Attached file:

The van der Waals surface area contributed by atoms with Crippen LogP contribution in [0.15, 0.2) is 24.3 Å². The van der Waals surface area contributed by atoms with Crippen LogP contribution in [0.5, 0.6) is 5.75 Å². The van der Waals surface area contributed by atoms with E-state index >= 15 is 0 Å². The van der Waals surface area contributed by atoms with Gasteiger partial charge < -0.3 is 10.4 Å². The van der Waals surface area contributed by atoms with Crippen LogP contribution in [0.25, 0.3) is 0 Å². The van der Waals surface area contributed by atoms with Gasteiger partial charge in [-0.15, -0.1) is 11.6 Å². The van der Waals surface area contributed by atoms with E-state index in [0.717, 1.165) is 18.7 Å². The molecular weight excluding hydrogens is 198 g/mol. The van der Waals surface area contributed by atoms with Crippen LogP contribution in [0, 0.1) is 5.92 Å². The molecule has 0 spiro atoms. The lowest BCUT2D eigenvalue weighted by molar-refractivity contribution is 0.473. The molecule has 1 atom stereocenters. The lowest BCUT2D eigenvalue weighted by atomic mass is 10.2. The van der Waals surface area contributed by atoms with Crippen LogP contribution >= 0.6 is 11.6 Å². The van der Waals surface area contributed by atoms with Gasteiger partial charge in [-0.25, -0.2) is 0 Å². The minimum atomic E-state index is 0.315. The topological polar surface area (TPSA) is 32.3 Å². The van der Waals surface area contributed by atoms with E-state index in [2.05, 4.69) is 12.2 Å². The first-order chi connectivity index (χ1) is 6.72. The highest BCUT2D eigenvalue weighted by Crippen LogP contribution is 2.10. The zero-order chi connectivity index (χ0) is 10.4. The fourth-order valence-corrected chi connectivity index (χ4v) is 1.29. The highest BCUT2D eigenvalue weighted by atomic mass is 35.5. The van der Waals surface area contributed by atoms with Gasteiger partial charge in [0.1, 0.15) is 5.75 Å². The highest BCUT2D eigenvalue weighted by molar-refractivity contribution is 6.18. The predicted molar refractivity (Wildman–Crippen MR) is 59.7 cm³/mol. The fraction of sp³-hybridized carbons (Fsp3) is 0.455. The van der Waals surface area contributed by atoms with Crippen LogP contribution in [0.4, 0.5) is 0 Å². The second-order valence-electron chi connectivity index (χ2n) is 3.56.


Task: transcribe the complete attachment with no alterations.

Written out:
The van der Waals surface area contributed by atoms with Crippen LogP contribution in [0.15, 0.2) is 24.3 Å². The van der Waals surface area contributed by atoms with Crippen LogP contribution in [0.5, 0.6) is 5.75 Å². The van der Waals surface area contributed by atoms with E-state index >= 15 is 0 Å². The van der Waals surface area contributed by atoms with Gasteiger partial charge < -0.3 is 10.4 Å². The van der Waals surface area contributed by atoms with Crippen LogP contribution in [0.25, 0.3) is 0 Å². The van der Waals surface area contributed by atoms with Gasteiger partial charge in [-0.15, -0.1) is 11.6 Å². The van der Waals surface area contributed by atoms with E-state index in [0.717, 1.165) is 18.7 Å². The molecular weight excluding hydrogens is 198 g/mol. The van der Waals surface area contributed by atoms with Crippen LogP contribution in [0, 0.1) is 5.92 Å². The molecule has 0 spiro atoms. The lowest BCUT2D eigenvalue weighted by molar-refractivity contribution is 0.473. The molecule has 1 atom stereocenters. The lowest BCUT2D eigenvalue weighted by atomic mass is 10.2. The van der Waals surface area contributed by atoms with Crippen LogP contribution >= 0.6 is 11.6 Å². The van der Waals surface area contributed by atoms with Gasteiger partial charge in [-0.25, -0.2) is 0 Å². The minimum atomic E-state index is 0.315. The topological polar surface area (TPSA) is 32.3 Å². The van der Waals surface area contributed by atoms with E-state index in [2.05, 4.69) is 12.2 Å². The first-order chi connectivity index (χ1) is 6.72. The highest BCUT2D eigenvalue weighted by Crippen LogP contribution is 2.10. The zero-order chi connectivity index (χ0) is 10.4. The fourth-order valence-corrected chi connectivity index (χ4v) is 1.29. The highest BCUT2D eigenvalue weighted by atomic mass is 35.5. The van der Waals surface area contributed by atoms with Gasteiger partial charge in [0.1, 0.15) is 5.75 Å². The highest BCUT2D eigenvalue weighted by molar-refractivity contribution is 6.18. The predicted molar refractivity (Wildman–Crippen MR) is 59.7 cm³/mol. The fraction of sp³-hybridized carbons (Fsp3) is 0.455. The van der Waals surface area contributed by atoms with Crippen LogP contribution in [0.4, 0.5) is 0 Å². The second-order valence-electron chi connectivity index (χ2n) is 3.56.